The April primary became a national lightning rod. It was widely seen as a failure across Wisconsin, and especially in Milwaukee, where the normal number of 182 polling places was reduced to five. Voters waited for hours outside polling locations, and a study by the Brennan Center for Justice found the decrease in polling places especially hurt Black voter turnout.
Woodall-Vogg focused on absentee voting during the April election. She said the discussions about in-person polling locations were between Albrecht and his deputy, Theresa Gabriel. Woodall-Vogg remembers her “mouth dropping” when she heard the city could have as few as five in-person polling places.
“I stayed in my lane because I was told to stay in my lane,” Woodall-Vogg said.
A tense confirmation process
After enduring the grueling April election, Woodall-Vogg faced another mountain: confirmation.
Johnson, the council president, thought she was an excellent fit. “We really needed somebody to step into position and to do the best job possible. And I was convinced that Claire was that candidate,” Johnson said, citing her years of experience at the commission.
Yet, her confirmation quickly became chaotic, resulting in her withdrawing and renewing her candidacy in the space of a week.
Much of it had to do with the May 25 police killing of George Floyd, a Black man, in Minneapolis, according to Albrecht and others. The council decided unanimously on June 16 to send all of Barrett’s appointments back to committee to hear their plans for racial justice.
Timing was crucial: With Albrecht’s term ending and the August primary looming, members worried about smoothly transitioning to the next executive director. Plus, Albrecht’s deputy, Gabriel, planned to step down, leaving the commission without a director or deputy if Woodall-Vogg’s appointment was not approved.
Although she testified before the Judiciary and Legislation Committee, offered to meet with council members who had unanswered questions and submitted a plan detailing her goals for improving racial justice, some council members wanted more time to evaluate her for the role.
Woodall-Vogg, who is white, was frustrated by the insinuation that she didn’t understand or focus enough on the attempts to disenfranchise people of color.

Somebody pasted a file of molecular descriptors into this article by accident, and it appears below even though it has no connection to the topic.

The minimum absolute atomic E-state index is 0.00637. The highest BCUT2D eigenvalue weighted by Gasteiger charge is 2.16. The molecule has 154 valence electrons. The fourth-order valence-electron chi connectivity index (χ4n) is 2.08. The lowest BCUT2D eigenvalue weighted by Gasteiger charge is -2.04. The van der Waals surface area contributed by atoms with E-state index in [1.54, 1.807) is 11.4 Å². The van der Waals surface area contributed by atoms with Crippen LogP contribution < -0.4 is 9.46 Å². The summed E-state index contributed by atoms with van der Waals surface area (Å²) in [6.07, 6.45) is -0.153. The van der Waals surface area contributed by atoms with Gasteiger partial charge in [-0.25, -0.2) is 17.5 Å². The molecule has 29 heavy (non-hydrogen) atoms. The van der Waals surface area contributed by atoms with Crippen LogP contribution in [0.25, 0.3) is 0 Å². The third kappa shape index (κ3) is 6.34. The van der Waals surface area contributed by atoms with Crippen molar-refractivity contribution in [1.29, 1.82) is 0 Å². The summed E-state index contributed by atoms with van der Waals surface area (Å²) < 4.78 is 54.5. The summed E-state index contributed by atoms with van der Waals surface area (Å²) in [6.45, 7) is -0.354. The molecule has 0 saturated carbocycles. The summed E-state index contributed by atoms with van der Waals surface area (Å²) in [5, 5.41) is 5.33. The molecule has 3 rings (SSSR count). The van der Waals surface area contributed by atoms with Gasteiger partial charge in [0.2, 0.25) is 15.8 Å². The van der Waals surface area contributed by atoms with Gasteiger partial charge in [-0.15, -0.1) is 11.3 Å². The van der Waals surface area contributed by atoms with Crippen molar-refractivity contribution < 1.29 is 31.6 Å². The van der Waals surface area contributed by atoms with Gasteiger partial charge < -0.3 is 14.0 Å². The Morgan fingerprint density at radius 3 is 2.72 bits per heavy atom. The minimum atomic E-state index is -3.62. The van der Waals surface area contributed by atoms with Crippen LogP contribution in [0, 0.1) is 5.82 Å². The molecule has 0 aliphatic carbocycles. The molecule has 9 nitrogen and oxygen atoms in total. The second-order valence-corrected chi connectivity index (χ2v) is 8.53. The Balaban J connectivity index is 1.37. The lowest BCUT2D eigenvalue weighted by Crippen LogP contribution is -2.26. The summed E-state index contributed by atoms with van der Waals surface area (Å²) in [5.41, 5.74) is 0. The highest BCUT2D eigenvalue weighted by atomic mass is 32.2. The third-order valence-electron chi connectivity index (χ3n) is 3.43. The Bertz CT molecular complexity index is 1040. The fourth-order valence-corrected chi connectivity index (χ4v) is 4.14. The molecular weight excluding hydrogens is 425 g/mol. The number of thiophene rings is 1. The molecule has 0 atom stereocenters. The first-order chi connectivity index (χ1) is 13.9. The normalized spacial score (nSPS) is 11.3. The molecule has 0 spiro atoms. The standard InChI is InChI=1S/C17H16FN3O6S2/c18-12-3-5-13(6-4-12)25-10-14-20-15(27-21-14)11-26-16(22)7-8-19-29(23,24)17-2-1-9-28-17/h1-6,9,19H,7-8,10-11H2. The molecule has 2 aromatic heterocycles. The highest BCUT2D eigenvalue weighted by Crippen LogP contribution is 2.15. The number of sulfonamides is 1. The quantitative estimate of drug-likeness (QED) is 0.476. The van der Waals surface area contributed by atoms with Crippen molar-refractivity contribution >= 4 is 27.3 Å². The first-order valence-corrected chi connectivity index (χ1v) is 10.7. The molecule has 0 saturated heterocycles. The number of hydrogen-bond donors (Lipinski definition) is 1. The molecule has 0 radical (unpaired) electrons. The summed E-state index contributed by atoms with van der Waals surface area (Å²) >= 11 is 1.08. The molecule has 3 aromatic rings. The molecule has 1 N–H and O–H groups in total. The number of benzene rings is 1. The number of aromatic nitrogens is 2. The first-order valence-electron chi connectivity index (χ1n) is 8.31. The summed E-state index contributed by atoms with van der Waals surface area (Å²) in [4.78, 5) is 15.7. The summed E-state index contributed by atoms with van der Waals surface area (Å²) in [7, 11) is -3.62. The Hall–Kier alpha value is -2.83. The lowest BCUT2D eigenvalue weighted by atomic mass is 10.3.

“I don’t think social justice and the injustice and attack on voting rights was anything new to me or Neil, or to the election commission and how we’ve operated,” she said, citing her years of work to address these issues in Milwaukee by increasing access to early voting sites and focusing on voter registration.
Adding to her stress, Woodall-Vogg planned to move from Glendale to Milwaukee on the night of the commission meeting, a prerequisite to serve in Barrett’s cabinet. She decided to withdraw and pursue a position as the clerk in West Allis.
Following the decision, Woodall-Vogg sent an email to Ald. Milele Coggs in “a moment of complete emotion.” In the message, she expressed her frustration with how some council members questioned why Gabriel wasn’t considered for the executive director position. She felt they distilled Gabriel’s candidacy to focus on her sexual orientation and race.
“Maybe as Alderwoman (Nikiya) Dodd and (JoCasta) Zamarripa suggested, the mayor should bring back the openly gay, Asian female who has zero passion for recruitment, training of poll workers, which was 80 percent of her job duties,” Woodall-Vogg wrote.
Coggs called the email “completely unprofessional and disrespectful,” during a July 7 council meeting, adding: “My vote is not just based on the urgency of upcoming elections, it’s based on the quality of professionals we choose to work for the city of Milwaukee and interface with the public and us.”
“I owe them both an apology,” Woodall-Vogg said, referring to Coggs and Gabriel. She added that since July, her relationship with Coggs has improved, and that she has “great respect” for the alderwoman.
Coggs did not respond to requests for an interview.
A week after she withdrew, Woodall-Vogg reversed her decision, following discussions with Johnson and the mayor’s office. On July 7, her appointment was approved by an 8-7 vote.
A historic general election